Plasma Nitriding became the first technology to be transferred to industry. In addition to this, we set up a job-shop to do nitriding of high-value component like plastic dyes etc. on a commercial basis.

The zircon dissociation was our first foray into thermal plasmas and plasma torches. This happened when C S Gupta, an industrialist running the CS Zircon Products Pvt Ltd, in Himachal Pradesh approached the Department of Scientific and Industrial Research with a request to support them to revive a process patented by Ion Arc after the termination of the lapse of the patent. The plasma route was economically viable in Himachal Pradesh because of the very low cost of electricity. DSIR approached us to help the company through the phases of process development and optimization. CS Zircon copied the patent, which had lapsed by that time and rigged up a reactor including the plasma torch. The torch had a thermionic tungsten cathode and three graphite anodes. The anode tips would sublimate during operation and were driven forward by three independent motors. The zircon sand as fed through an opening near the cathode. The particle would heat up while passing through the plasma plume and the silica layer would melt and form a sheath around each particle with the zirconia at the core. Light chemical etching would remove the silica.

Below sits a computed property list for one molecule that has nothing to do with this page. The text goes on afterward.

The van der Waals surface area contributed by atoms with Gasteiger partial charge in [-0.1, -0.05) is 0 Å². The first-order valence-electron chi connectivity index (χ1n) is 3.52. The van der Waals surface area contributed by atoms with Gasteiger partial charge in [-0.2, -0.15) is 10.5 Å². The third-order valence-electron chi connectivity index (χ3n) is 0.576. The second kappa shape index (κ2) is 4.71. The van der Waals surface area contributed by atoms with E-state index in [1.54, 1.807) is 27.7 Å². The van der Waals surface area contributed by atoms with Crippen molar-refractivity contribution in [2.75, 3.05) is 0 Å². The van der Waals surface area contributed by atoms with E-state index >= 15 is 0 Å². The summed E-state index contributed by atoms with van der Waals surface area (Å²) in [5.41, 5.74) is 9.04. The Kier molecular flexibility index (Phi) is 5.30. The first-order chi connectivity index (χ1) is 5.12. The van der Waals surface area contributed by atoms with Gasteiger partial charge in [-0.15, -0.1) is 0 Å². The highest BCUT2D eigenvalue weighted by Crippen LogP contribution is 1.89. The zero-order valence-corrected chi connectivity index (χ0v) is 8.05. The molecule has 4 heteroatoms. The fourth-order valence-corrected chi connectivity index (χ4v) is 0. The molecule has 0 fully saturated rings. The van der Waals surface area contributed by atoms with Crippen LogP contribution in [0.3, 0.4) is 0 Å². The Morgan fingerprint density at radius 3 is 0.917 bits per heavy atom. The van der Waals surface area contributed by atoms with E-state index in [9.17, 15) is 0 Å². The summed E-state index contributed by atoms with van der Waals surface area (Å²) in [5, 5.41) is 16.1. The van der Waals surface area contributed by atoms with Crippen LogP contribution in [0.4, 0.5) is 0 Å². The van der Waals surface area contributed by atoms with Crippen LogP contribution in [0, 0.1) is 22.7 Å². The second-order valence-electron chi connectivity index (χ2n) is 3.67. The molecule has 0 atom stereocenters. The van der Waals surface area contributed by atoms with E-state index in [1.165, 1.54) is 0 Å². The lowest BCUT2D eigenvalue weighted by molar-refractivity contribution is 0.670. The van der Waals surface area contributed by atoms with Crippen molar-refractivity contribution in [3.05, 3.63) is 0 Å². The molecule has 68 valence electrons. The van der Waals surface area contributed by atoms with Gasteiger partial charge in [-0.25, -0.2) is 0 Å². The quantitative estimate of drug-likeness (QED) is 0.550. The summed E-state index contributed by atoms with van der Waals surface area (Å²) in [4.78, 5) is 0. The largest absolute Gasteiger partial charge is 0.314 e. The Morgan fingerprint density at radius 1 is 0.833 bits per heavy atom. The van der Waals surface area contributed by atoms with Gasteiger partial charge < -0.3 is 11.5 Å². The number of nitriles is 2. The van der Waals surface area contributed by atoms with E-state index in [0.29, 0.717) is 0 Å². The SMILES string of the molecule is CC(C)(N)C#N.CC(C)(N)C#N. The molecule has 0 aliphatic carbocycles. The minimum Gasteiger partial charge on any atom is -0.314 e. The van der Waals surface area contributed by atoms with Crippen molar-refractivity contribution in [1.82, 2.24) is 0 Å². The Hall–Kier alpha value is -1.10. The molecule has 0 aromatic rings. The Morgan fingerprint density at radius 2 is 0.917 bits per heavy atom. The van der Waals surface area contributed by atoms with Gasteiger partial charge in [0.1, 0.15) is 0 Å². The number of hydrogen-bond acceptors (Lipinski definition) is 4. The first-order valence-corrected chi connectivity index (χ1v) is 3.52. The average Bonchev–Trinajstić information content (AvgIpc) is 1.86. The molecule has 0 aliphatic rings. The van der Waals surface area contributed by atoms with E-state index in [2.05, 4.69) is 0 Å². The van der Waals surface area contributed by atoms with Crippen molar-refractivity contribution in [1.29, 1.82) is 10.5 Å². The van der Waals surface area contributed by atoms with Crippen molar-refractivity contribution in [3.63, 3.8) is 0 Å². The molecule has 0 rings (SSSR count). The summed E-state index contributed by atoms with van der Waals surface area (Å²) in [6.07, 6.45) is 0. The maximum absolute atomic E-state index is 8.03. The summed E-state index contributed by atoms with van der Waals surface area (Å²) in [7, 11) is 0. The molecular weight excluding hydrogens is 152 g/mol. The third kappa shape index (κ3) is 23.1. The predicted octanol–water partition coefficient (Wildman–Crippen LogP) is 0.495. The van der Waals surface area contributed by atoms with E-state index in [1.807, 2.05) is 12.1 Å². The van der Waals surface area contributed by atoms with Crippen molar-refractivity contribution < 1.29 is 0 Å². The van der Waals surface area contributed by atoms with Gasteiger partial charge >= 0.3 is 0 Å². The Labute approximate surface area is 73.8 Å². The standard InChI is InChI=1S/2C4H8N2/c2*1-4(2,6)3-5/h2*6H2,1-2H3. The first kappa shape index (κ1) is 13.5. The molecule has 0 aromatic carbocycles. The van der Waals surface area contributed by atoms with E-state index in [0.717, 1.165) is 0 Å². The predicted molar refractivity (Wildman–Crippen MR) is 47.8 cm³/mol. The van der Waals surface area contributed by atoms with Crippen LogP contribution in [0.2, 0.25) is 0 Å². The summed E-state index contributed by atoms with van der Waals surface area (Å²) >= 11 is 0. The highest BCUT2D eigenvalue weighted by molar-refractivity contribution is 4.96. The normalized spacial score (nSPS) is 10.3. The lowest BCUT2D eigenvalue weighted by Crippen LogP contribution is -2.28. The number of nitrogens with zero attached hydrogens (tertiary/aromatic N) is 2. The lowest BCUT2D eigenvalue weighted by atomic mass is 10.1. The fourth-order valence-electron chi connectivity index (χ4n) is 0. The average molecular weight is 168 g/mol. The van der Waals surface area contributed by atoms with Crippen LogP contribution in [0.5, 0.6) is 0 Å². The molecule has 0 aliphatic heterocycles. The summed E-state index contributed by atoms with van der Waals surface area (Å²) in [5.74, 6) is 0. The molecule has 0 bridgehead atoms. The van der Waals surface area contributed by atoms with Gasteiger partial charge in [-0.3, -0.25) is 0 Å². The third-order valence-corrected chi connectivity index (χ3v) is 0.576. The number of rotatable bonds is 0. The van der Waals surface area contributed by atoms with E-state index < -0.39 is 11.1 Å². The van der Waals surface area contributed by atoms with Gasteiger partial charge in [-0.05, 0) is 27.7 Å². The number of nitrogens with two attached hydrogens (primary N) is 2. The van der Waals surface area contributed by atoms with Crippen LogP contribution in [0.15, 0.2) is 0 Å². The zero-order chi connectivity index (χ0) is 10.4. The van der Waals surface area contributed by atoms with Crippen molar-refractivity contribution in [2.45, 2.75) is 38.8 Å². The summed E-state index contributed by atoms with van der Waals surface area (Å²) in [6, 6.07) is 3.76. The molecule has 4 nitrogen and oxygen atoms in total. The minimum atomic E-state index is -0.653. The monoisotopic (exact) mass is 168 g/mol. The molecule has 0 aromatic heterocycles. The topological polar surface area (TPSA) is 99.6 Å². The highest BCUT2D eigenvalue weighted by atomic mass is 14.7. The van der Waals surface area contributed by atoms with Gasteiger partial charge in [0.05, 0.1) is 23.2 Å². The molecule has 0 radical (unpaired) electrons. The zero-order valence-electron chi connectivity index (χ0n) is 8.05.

Plasma processing got a big boost when it became part of the Surface Engineering initiative of the Department of Science and Technology when Prof. P. Rama Rao was the Secretary, DST. This programme opened collaboration with German Institutions. I was a member of a delegation that visited the Fraunhofer Institutes to set up programmes of institutional collaboration. We got partnered with the Technical University of Clausthall and the Nuclear Institute in Dresden on plasma ion implantation, which involved visits and exchange of research personnel. In addition to providing commercial-scale implantation service to industries, we were able to sell a pulsed high voltage system for plasma ion implantation to the Technical University.